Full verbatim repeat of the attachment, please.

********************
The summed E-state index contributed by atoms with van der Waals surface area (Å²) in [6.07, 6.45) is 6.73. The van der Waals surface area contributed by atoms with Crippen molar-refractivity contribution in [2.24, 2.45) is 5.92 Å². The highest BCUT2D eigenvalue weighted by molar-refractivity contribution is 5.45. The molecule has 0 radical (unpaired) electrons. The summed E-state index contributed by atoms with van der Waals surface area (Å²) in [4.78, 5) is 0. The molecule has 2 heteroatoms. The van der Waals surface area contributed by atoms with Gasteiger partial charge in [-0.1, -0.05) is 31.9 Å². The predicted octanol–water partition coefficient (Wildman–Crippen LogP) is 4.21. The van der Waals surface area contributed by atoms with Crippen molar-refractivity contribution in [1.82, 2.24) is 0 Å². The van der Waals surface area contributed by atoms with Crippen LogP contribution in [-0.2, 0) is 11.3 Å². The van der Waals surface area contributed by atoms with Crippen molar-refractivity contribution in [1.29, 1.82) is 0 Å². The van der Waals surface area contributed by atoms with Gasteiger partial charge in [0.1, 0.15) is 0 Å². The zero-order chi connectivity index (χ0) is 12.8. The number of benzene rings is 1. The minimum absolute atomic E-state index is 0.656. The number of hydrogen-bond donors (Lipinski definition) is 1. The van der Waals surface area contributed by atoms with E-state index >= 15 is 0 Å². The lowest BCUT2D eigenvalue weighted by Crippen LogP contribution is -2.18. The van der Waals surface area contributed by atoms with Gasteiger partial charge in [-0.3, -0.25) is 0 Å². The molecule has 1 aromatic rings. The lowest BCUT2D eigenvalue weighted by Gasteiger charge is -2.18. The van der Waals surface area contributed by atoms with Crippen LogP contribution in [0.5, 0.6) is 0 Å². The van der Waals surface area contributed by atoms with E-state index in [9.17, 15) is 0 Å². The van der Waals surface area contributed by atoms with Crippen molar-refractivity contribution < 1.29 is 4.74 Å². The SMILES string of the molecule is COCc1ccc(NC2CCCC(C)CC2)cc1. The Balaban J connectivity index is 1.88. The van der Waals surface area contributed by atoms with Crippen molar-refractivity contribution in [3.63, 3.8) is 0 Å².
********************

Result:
The summed E-state index contributed by atoms with van der Waals surface area (Å²) in [6.07, 6.45) is 6.73. The van der Waals surface area contributed by atoms with Crippen molar-refractivity contribution in [2.24, 2.45) is 5.92 Å². The highest BCUT2D eigenvalue weighted by molar-refractivity contribution is 5.45. The molecule has 0 radical (unpaired) electrons. The summed E-state index contributed by atoms with van der Waals surface area (Å²) in [4.78, 5) is 0. The molecule has 2 heteroatoms. The van der Waals surface area contributed by atoms with Gasteiger partial charge in [-0.1, -0.05) is 31.9 Å². The predicted octanol–water partition coefficient (Wildman–Crippen LogP) is 4.21. The van der Waals surface area contributed by atoms with Crippen molar-refractivity contribution in [1.82, 2.24) is 0 Å². The van der Waals surface area contributed by atoms with Crippen LogP contribution in [-0.2, 0) is 11.3 Å². The van der Waals surface area contributed by atoms with Crippen molar-refractivity contribution in [1.29, 1.82) is 0 Å². The van der Waals surface area contributed by atoms with Gasteiger partial charge in [0.1, 0.15) is 0 Å². The zero-order chi connectivity index (χ0) is 12.8. The number of benzene rings is 1. The minimum absolute atomic E-state index is 0.656. The number of hydrogen-bond donors (Lipinski definition) is 1. The van der Waals surface area contributed by atoms with E-state index >= 15 is 0 Å². The lowest BCUT2D eigenvalue weighted by Crippen LogP contribution is -2.18. The van der Waals surface area contributed by atoms with Gasteiger partial charge in [-0.3, -0.25) is 0 Å². The molecule has 1 aromatic rings. The lowest BCUT2D eigenvalue weighted by Gasteiger charge is -2.18. The van der Waals surface area contributed by atoms with Crippen LogP contribution in [0.5, 0.6) is 0 Å². The van der Waals surface area contributed by atoms with E-state index in [9.17, 15) is 0 Å². The van der Waals surface area contributed by atoms with Crippen molar-refractivity contribution < 1.29 is 4.74 Å². The SMILES string of the molecule is COCc1ccc(NC2CCCC(C)CC2)cc1. The Balaban J connectivity index is 1.88. The van der Waals surface area contributed by atoms with Crippen molar-refractivity contribution in [3.63, 3.8) is 0 Å².